Simon Reeve was just packing factor 50 sun cream, Imodium and Twinings tea into his adventure rucksack ready for a romp around South America, when Corona struck. Well, he wouldn’t be needing that sun cream now would he… and hopefully not the Imodium either?
Like the rest of us, Reeve was left listless at home. But BBC Two had other plans. They swapped the aforementioned items out for a cagoule, walking boots and a map of the south west coast, sending him on his merry way down to Cornwall. The result is two hours of insightful telly packed with both personal and community histories, broken up with mid-pandemic panoramic shots of the beautiful Cornish coastline.
There’s been a bit of chat about documentaries over sentimentalising Britain’s favourite tourist county, most notably from Tanya Gold in The Telegraph, but even she loves this one. She says Reeve “is a serious journalist, and he took the time to visit the foodbank at Camborne and spend time with a group of young fathers, exposing more truths about Cornwall than the landscape and the animals that live in it.”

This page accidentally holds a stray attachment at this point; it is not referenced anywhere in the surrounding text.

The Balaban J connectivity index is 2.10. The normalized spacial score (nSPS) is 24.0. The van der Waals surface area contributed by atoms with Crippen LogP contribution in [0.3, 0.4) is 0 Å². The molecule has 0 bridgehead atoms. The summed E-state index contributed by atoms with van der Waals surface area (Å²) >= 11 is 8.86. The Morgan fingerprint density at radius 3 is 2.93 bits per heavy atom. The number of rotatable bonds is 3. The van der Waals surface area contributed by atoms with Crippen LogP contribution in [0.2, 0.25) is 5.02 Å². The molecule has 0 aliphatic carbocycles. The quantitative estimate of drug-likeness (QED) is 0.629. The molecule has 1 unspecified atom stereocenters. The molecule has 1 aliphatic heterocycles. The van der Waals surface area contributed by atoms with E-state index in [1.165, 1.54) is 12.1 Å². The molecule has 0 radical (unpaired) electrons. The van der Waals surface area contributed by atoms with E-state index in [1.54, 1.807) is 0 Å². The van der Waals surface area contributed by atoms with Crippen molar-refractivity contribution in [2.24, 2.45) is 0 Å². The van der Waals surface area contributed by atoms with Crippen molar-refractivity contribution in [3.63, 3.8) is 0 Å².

And writing himself for The Times, Reeve explains that he “strove to show the side of Cornwall that isn’t normally seen by visitors, whether that’s deep in the mining tunnels, on the allotments outside the troubled post-industrial town of Camborne or meeting people who are trying to farm in a radically new, sustainable way.”
And the payoff is huge. This is a brilliant, well-rounded Cornwall doc, that keeps honesty at its heart whilst still chucking in enough shots of those gorgeous clifftops and beaches to get us excited for our summer holidays.
First shown November 2020.